In Chapter 4 of our December 2014 EFO, we discussed the fiscal outlook for 2014-15 to 2018-19. In this box, we discussed the latest universal credit rollout plan following the 2014 universal credit business case. Whilst we agreed that the plan to fully rollout universal credit for jobseeker’s allowance cases by March 2016 was central, we decided that the migration plan for claimants of other legacy benefits was still highly uncertain and so implemented a six month delay to the plans for our forecast. This had the effect of reducing the volume of migrations in all years of the forecast but did not substantially alter the universal forecast given that it marginal to the legacy benefits.

This box is based on DWP universal credit data from December 2014 .

Since our March 2014 EFO, DWP and HMT have agreed a new business case for universal credit. This has also been agreed with HMRC and local authority representatives, while the plans were assured by the Major Project Authority (MPA). These plans include changes in the rollout schedule with the bulk of the rollout pushed back once again. The schedule is now:

  • the pace of the rollout for JSA single cases has been increased slightly with full rollout across the country by March 2016;
  • new claims to the legacy benefits are due to cease on a rolling geographical basis from May 2016 to December 2017 with the universal credit caseload growing naturally from when benefits are closed;
  • managed migration of JSA, IS and HB claims will begin in January 2018 and last 24 months; and
  • the managed migration of ESA and tax credits only cases will occur ‘at some point’ beyond the forecast profile.

We have considered the evidence on the centrality of these plans – including the cross-government scrutiny that has taken place – and have weighed that against the recent history of optimism bias in universal credit plans and other projects of this sort.

In our view, there remains considerable uncertainty around the delivery of such a complex and wide-ranging change. On the basis of the evidence we have reviewed, we judge that:

  • the first part of the proposed schedule is central. Delivery risks have been reduced by the use of the existing ‘live service’ and we are reassured by the MPA’s assessment; and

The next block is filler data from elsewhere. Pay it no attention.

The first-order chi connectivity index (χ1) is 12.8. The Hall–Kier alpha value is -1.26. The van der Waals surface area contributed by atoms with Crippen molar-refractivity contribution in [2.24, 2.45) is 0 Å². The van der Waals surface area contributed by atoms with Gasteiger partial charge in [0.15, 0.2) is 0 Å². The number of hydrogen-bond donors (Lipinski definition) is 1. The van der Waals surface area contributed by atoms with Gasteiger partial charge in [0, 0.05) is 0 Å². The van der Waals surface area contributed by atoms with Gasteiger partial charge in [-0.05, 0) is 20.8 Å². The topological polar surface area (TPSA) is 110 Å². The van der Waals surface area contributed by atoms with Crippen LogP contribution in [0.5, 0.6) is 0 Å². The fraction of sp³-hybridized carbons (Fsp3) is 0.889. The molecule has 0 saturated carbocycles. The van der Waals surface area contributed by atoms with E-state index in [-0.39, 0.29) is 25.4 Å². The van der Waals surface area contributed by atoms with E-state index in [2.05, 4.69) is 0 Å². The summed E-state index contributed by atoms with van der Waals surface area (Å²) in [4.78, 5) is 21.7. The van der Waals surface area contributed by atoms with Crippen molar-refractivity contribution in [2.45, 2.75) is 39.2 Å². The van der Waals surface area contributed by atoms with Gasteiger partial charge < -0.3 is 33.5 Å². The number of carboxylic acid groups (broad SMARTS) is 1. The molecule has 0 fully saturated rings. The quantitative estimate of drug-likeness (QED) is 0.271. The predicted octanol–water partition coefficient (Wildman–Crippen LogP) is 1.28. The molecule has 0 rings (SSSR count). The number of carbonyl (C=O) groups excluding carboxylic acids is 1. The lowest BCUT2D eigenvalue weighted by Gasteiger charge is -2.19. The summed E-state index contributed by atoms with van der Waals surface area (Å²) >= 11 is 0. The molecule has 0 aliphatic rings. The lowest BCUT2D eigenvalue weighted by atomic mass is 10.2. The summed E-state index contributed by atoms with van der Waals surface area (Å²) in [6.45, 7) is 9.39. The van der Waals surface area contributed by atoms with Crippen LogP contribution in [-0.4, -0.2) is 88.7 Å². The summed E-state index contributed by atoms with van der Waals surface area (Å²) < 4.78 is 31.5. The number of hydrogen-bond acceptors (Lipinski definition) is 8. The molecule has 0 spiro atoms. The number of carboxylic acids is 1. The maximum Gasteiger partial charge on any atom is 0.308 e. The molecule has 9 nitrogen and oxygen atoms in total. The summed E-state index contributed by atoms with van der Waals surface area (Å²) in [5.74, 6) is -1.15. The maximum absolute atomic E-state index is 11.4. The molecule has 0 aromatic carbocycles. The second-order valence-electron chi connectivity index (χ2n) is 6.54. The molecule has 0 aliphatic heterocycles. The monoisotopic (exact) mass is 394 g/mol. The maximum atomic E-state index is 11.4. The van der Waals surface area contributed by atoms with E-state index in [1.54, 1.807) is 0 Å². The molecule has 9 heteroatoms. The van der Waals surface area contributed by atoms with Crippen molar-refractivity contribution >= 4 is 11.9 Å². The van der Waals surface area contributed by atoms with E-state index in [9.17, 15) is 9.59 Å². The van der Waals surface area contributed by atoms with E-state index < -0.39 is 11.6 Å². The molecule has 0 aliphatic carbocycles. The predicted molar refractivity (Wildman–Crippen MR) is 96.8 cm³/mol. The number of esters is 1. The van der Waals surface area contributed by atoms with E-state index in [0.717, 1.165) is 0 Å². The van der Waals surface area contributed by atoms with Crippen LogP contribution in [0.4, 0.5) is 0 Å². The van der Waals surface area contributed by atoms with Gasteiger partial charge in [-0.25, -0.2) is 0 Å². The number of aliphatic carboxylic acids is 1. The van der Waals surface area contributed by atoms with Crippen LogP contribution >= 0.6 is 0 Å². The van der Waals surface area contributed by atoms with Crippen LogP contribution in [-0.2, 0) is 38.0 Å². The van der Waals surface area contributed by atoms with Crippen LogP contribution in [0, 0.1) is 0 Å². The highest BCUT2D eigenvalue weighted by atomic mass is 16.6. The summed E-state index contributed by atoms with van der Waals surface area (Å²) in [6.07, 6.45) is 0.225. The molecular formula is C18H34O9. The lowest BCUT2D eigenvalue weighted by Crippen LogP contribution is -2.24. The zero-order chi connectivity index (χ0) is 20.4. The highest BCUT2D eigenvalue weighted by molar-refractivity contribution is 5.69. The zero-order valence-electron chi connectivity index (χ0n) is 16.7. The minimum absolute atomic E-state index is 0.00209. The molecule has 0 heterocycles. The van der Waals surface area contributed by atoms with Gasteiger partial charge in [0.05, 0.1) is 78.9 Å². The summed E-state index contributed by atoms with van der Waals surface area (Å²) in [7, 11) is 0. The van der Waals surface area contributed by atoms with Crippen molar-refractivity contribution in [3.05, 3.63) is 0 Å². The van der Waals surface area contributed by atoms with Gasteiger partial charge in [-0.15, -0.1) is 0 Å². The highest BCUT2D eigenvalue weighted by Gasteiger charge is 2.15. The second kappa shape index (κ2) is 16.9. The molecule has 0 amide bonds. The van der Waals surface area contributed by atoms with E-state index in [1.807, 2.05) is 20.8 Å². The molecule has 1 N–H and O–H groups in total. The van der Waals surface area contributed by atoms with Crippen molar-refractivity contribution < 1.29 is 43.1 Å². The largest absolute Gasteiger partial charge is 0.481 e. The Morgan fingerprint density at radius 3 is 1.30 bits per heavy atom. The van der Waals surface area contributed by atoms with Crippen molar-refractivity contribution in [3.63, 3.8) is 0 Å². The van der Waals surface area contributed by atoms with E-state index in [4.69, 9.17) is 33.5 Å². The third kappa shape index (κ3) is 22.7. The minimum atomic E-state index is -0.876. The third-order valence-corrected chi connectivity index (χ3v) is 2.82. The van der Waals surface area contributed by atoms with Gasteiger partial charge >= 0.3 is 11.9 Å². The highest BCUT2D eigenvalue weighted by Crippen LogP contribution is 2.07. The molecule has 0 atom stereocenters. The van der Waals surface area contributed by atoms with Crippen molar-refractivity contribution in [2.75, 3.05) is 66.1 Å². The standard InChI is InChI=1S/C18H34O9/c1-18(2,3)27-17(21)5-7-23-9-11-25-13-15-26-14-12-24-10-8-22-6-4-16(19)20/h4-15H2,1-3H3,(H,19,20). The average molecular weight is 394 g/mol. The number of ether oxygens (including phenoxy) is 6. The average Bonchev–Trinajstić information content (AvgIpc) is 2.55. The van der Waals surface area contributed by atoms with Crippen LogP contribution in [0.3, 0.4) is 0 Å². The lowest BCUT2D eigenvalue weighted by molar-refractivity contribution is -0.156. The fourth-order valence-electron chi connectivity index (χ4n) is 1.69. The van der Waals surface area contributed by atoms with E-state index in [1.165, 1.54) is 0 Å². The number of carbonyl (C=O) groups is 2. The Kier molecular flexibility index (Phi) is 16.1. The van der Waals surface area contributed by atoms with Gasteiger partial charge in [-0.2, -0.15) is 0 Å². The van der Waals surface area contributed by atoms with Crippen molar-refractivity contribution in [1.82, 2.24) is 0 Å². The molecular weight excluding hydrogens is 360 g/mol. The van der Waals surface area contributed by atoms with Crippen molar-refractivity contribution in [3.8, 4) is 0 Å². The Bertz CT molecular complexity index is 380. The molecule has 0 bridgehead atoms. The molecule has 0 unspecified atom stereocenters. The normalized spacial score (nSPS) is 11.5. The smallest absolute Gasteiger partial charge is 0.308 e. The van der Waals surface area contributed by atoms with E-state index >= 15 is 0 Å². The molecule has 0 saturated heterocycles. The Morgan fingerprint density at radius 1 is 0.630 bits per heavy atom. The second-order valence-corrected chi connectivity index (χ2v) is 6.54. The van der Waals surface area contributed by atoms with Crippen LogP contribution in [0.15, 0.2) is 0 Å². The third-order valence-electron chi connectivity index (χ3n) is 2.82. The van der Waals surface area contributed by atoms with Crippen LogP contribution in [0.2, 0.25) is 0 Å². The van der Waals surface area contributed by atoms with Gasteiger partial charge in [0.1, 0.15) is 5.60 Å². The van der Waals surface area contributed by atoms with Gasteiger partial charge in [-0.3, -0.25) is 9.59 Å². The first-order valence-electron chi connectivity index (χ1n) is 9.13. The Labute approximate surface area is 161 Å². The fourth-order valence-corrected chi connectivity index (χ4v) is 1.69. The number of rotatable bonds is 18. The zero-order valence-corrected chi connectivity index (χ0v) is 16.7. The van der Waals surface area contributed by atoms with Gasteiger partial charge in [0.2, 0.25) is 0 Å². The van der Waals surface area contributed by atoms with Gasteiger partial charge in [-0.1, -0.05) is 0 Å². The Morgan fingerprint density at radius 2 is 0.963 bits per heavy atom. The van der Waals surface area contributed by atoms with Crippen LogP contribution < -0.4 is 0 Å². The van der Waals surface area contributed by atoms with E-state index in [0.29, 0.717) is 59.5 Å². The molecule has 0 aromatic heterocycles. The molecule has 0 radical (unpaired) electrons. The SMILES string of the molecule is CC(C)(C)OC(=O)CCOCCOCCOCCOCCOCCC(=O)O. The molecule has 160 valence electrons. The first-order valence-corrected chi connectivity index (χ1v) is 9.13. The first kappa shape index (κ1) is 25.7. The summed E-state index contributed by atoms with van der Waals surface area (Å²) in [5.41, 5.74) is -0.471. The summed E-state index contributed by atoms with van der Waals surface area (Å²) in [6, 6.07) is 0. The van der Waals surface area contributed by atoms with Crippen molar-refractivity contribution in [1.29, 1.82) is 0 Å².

• the second part of the rollout is more uncertain and we have assumed for this forecast that it will be delayed by a further six months beyond the new plans. The continuing delays in universal credit and elsewhere in ESA and PIP suggest it would be premature to assume that the digital solution will be ready on this timetable. The detailed MPA assessment on this part of the plan was less reassuring. The recent NAO report on universal credit also noted that “universal credit remains a highly ambitious and challenging transformation programme.”

The evolution of the rollout plans for universal credit, including the DWP’s preferred profile and our central forecast is shown in Chart D.

Chart D: Changes to the universal credit rollout assumption

Compared to previous assumptions the combination of the move to DWP’s preferred profile and our 6-month delay to non-JSA cases has the effect of migrating about 2.2 million fewer people onto universal credit in 2016-17, 2.9 million in 2017-18, and 1.6 million in 2018-19 than in March, leaving some recipients of ESA and tax credits to migrate later. Despite these large changes in volumes, the impact on the welfare spending forecast is comparatively small since these changes only affect the marginal costs of universal credit.

There are of course broader uncertainties over the eventual cost of universal credit, including the behavioural response of potential claimants and the scope for error and fraud savings and the impact of the minimum income floor for self-employed claimants. We will continue to review progress against the design plans, as well as emerging evidence on the costs and savings.